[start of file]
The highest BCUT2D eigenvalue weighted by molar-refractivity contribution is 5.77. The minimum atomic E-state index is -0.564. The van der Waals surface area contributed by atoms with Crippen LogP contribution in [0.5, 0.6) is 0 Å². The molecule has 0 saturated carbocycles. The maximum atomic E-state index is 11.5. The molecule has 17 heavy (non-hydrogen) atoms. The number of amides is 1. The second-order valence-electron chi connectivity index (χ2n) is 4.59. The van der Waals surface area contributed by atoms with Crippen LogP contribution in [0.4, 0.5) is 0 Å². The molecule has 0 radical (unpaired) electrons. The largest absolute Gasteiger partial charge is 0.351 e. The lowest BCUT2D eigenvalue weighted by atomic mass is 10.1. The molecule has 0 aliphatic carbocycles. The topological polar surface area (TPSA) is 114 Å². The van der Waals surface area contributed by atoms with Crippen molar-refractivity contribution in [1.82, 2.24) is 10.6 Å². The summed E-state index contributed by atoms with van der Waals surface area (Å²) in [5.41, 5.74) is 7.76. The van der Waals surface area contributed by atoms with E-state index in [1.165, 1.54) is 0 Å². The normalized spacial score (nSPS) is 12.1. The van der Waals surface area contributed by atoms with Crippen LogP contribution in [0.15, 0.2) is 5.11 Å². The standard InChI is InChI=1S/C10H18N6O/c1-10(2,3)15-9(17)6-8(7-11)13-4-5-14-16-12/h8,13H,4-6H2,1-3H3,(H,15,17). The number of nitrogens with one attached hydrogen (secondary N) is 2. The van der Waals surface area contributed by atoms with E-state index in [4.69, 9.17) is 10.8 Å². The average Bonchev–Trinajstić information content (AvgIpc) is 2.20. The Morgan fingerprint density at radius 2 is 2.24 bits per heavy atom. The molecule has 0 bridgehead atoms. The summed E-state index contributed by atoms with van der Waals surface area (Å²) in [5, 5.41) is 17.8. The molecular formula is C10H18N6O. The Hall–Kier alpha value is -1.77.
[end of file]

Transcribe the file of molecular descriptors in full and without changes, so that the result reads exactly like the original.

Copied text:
The highest BCUT2D eigenvalue weighted by molar-refractivity contribution is 5.77. The minimum atomic E-state index is -0.564. The van der Waals surface area contributed by atoms with Crippen LogP contribution in [0.5, 0.6) is 0 Å². The molecule has 0 saturated carbocycles. The maximum atomic E-state index is 11.5. The molecule has 17 heavy (non-hydrogen) atoms. The number of amides is 1. The second-order valence-electron chi connectivity index (χ2n) is 4.59. The van der Waals surface area contributed by atoms with Crippen LogP contribution in [0.4, 0.5) is 0 Å². The molecule has 0 radical (unpaired) electrons. The largest absolute Gasteiger partial charge is 0.351 e. The lowest BCUT2D eigenvalue weighted by atomic mass is 10.1. The molecule has 0 aliphatic carbocycles. The topological polar surface area (TPSA) is 114 Å². The van der Waals surface area contributed by atoms with Crippen molar-refractivity contribution in [1.82, 2.24) is 10.6 Å². The summed E-state index contributed by atoms with van der Waals surface area (Å²) in [5.41, 5.74) is 7.76. The van der Waals surface area contributed by atoms with E-state index in [1.165, 1.54) is 0 Å². The normalized spacial score (nSPS) is 12.1. The van der Waals surface area contributed by atoms with Crippen LogP contribution in [0.15, 0.2) is 5.11 Å². The standard InChI is InChI=1S/C10H18N6O/c1-10(2,3)15-9(17)6-8(7-11)13-4-5-14-16-12/h8,13H,4-6H2,1-3H3,(H,15,17). The number of nitrogens with one attached hydrogen (secondary N) is 2. The van der Waals surface area contributed by atoms with E-state index in [4.69, 9.17) is 10.8 Å². The average Bonchev–Trinajstić information content (AvgIpc) is 2.20. The Morgan fingerprint density at radius 2 is 2.24 bits per heavy atom. The molecule has 0 bridgehead atoms. The summed E-state index contributed by atoms with van der Waals surface area (Å²) in [5, 5.41) is 17.8. The molecular formula is C10H18N6O. The Hall–Kier alpha value is -1.77.